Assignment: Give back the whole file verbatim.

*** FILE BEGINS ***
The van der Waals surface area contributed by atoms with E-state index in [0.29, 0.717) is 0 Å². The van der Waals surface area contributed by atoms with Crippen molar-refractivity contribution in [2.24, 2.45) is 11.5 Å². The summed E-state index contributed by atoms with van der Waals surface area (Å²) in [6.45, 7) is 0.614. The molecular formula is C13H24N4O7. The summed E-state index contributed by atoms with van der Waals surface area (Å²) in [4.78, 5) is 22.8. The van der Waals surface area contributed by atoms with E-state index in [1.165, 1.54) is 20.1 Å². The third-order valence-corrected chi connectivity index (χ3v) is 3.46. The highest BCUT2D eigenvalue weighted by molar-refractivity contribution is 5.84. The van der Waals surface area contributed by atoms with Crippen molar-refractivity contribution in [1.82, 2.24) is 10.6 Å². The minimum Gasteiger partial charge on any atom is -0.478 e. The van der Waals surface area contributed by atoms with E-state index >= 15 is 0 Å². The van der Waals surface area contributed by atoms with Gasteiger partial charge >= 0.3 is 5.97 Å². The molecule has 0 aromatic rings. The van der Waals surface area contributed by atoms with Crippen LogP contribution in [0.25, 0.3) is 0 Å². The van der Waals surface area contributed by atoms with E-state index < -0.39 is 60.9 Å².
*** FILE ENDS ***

The van der Waals surface area contributed by atoms with E-state index in [0.29, 0.717) is 0 Å². The van der Waals surface area contributed by atoms with Crippen molar-refractivity contribution in [2.24, 2.45) is 11.5 Å². The summed E-state index contributed by atoms with van der Waals surface area (Å²) in [6.45, 7) is 0.614. The molecular formula is C13H24N4O7. The summed E-state index contributed by atoms with van der Waals surface area (Å²) in [4.78, 5) is 22.8. The van der Waals surface area contributed by atoms with E-state index in [1.165, 1.54) is 20.1 Å². The third-order valence-corrected chi connectivity index (χ3v) is 3.46. The highest BCUT2D eigenvalue weighted by molar-refractivity contribution is 5.84. The van der Waals surface area contributed by atoms with Crippen molar-refractivity contribution in [1.82, 2.24) is 10.6 Å². The minimum Gasteiger partial charge on any atom is -0.478 e. The van der Waals surface area contributed by atoms with E-state index >= 15 is 0 Å². The van der Waals surface area contributed by atoms with Gasteiger partial charge >= 0.3 is 5.97 Å². The molecule has 0 aromatic rings. The van der Waals surface area contributed by atoms with Crippen LogP contribution in [0.25, 0.3) is 0 Å². The van der Waals surface area contributed by atoms with E-state index < -0.39 is 60.9 Å².